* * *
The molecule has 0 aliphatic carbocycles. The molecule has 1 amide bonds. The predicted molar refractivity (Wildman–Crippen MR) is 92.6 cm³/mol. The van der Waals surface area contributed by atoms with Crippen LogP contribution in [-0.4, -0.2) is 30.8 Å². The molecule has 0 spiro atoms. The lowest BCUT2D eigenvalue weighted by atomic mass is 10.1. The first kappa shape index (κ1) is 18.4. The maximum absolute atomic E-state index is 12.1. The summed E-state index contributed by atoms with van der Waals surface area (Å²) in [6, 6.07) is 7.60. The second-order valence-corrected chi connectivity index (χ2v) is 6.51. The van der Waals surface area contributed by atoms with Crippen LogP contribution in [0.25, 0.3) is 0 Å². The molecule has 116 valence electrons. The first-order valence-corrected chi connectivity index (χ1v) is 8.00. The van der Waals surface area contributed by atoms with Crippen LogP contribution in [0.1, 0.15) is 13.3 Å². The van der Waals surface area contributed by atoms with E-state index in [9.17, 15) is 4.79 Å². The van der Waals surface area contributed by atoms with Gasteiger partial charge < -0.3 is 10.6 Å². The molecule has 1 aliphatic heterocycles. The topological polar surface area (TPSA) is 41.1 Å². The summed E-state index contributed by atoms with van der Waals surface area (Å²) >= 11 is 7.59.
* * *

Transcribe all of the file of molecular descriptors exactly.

The molecule has 0 aliphatic carbocycles. The molecule has 1 amide bonds. The predicted molar refractivity (Wildman–Crippen MR) is 92.6 cm³/mol. The van der Waals surface area contributed by atoms with Crippen LogP contribution in [-0.4, -0.2) is 30.8 Å². The molecule has 0 spiro atoms. The lowest BCUT2D eigenvalue weighted by atomic mass is 10.1. The first kappa shape index (κ1) is 18.4. The maximum absolute atomic E-state index is 12.1. The summed E-state index contributed by atoms with van der Waals surface area (Å²) in [6, 6.07) is 7.60. The second-order valence-corrected chi connectivity index (χ2v) is 6.51. The van der Waals surface area contributed by atoms with Crippen LogP contribution in [0.25, 0.3) is 0 Å². The molecule has 116 valence electrons. The first-order valence-corrected chi connectivity index (χ1v) is 8.00. The van der Waals surface area contributed by atoms with Crippen LogP contribution in [0.1, 0.15) is 13.3 Å². The van der Waals surface area contributed by atoms with E-state index in [9.17, 15) is 4.79 Å². The van der Waals surface area contributed by atoms with Gasteiger partial charge < -0.3 is 10.6 Å². The molecule has 1 aliphatic heterocycles. The topological polar surface area (TPSA) is 41.1 Å². The summed E-state index contributed by atoms with van der Waals surface area (Å²) >= 11 is 7.59.